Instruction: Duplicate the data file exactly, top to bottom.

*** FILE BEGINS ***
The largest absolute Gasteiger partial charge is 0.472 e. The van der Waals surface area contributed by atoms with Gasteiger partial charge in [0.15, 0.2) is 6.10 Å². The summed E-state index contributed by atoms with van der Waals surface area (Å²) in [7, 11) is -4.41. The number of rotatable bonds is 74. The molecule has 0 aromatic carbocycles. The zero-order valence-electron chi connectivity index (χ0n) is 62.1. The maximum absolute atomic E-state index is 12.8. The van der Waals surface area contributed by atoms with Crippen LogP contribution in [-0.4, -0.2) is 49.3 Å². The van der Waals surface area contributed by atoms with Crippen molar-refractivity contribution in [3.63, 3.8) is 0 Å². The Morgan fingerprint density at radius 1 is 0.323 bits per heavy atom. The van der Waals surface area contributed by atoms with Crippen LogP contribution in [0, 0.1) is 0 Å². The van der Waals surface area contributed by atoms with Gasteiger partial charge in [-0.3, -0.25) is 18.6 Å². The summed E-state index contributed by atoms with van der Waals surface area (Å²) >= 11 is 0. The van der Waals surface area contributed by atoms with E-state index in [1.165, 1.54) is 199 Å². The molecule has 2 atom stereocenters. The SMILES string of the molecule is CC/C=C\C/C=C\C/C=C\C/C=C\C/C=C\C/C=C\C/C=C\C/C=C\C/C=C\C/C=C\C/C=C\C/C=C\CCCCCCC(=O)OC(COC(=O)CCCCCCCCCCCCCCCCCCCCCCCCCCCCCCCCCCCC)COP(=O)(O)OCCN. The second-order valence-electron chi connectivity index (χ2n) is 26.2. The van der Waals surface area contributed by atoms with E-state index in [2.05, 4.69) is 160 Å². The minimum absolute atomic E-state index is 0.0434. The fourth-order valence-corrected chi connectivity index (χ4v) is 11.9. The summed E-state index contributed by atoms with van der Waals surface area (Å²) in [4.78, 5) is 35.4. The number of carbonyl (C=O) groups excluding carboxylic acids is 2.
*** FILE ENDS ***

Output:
The largest absolute Gasteiger partial charge is 0.472 e. The van der Waals surface area contributed by atoms with Gasteiger partial charge in [0.15, 0.2) is 6.10 Å². The summed E-state index contributed by atoms with van der Waals surface area (Å²) in [7, 11) is -4.41. The number of rotatable bonds is 74. The molecule has 0 aromatic carbocycles. The zero-order valence-electron chi connectivity index (χ0n) is 62.1. The maximum absolute atomic E-state index is 12.8. The van der Waals surface area contributed by atoms with Crippen LogP contribution in [-0.4, -0.2) is 49.3 Å². The van der Waals surface area contributed by atoms with Crippen molar-refractivity contribution in [3.63, 3.8) is 0 Å². The Morgan fingerprint density at radius 1 is 0.323 bits per heavy atom. The van der Waals surface area contributed by atoms with Crippen LogP contribution in [0, 0.1) is 0 Å². The van der Waals surface area contributed by atoms with Gasteiger partial charge in [-0.3, -0.25) is 18.6 Å². The summed E-state index contributed by atoms with van der Waals surface area (Å²) >= 11 is 0. The van der Waals surface area contributed by atoms with E-state index in [1.165, 1.54) is 199 Å². The molecule has 2 atom stereocenters. The SMILES string of the molecule is CC/C=C\C/C=C\C/C=C\C/C=C\C/C=C\C/C=C\C/C=C\C/C=C\C/C=C\C/C=C\C/C=C\C/C=C\CCCCCCC(=O)OC(COC(=O)CCCCCCCCCCCCCCCCCCCCCCCCCCCCCCCCCCCC)COP(=O)(O)OCCN. The second-order valence-electron chi connectivity index (χ2n) is 26.2. The van der Waals surface area contributed by atoms with E-state index in [2.05, 4.69) is 160 Å². The minimum absolute atomic E-state index is 0.0434. The fourth-order valence-corrected chi connectivity index (χ4v) is 11.9. The summed E-state index contributed by atoms with van der Waals surface area (Å²) in [4.78, 5) is 35.4. The number of carbonyl (C=O) groups excluding carboxylic acids is 2.